Digital health: knock, knock, knockin’ on Southeast Asia’s doorJan 8, 2017
Healthcare in Southeast Asia is a US$100 billion dollar market. But there is a stunning diversity in the health systems of the ASEAN-10 cluster. Health spending per capita ranges from a mere US$20 in Myanmar to over US$3,000 in Singapore. Health outcomes, financing systems, and quality of provision also differ widely across ASEAN.
There are, however, some unifying themes and commonalities. Here are five ways startups are helping to solve the unique challenges of the region’s health systems.
1. Consumer health portals
Consumers are highly engaged in their health decisions and seek information and transparency in order to make these decisions effectively. Platforms like Indonesia’s Alodokter, one of the highest funded digital health startups in the region, give “Web-MD” style health information as well as tools for appointment booking.
Medical Departures (Thailand) and DocDoc (Singapore) are capitalizing on this by helping consumers compare and book appointments not just within their own borders but also across them.
2. E-commerce platforms
The increasing consumer readiness for e-commerce has also hit the health sector – in particular when it comes to pharmacies. In a region scattered with mom-and-pop pharmacies, digital marketplaces can help consolidate and streamline offerings to consumers. Leading examples include Indonesia’s ApotikAntar and Prosehat.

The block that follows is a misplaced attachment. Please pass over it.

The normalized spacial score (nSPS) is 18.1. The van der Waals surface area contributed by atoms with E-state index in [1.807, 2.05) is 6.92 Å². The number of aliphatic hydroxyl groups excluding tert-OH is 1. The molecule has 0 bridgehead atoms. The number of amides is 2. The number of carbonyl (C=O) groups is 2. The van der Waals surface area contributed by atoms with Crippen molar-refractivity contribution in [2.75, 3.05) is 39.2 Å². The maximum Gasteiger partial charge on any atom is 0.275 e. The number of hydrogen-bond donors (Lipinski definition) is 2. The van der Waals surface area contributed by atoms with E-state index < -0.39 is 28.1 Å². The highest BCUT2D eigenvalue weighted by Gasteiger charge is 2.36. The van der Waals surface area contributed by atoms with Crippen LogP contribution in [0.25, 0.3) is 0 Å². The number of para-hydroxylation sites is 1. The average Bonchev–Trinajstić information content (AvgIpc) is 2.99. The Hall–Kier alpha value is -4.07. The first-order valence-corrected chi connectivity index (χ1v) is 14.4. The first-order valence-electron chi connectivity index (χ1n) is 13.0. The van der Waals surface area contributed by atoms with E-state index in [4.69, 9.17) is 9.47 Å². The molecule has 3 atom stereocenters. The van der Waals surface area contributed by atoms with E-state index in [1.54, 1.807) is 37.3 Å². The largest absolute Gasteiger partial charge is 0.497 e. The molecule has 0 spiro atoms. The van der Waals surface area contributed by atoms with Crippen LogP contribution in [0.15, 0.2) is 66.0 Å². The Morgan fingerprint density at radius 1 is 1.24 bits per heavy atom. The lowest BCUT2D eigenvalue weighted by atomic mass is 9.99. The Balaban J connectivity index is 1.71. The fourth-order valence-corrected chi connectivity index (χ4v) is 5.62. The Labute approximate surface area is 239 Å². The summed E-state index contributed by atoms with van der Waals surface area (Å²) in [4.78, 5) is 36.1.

3. Telehealth solutions
There is a perennial shortage of physicians in many Southeast Asian economies – with less than two physicians per 10,000 people in Indonesia, for example, versus 20+ in the US. The doctors there typically want to live in big cities – resulting in a wide gap in provision between urban hotspots and other parts of the country.
Startups like RingMD (Singapore) and DokterGratis (Indonesia) are trying to improve consumer access to physicians via telemedicine (online consultation) solutions. Meanwhile, some startups are trying to use digital health to improve the efficiency of hospital systems – Lifetrack (Philippines), for example, has an innovative teleradiology solution that tries to improve the utilization of radiologists in the Philippines.
4. Practice-management products
Pmedix (Philippines) and Klinify (Singapore) are stepping in to provide simple and user-friendly SaaS-based products for such clinics.
There is also room for high-quality hospital information systems that can be implemented in larger-scale hospitals – for example, that’s what Attune (Singapore) – Southeast Asia’s highest-funded startup in digital health – is doing.
5. Data aggregation platforms
Startups have also recognized the opportunity to unify and aggregate data from across the highly fragmented landscape of doctors, pharmacists, patients in ASEAN health systems. In the Philippines, mClinica built a platform to collect and analyze data from thousands of pharmacies. In Singapore, MyDoc is building a network of labs, doctors, pharmacies through a set of services such as health screening follow-up tools for patients.
In 2016, the digital health startup scene has seen growing interest from entrepreneurs, accelerators, incubators, investors, and corporates. It’s a space that’s young but one to watch. Here’s to a greater 2017 and better health!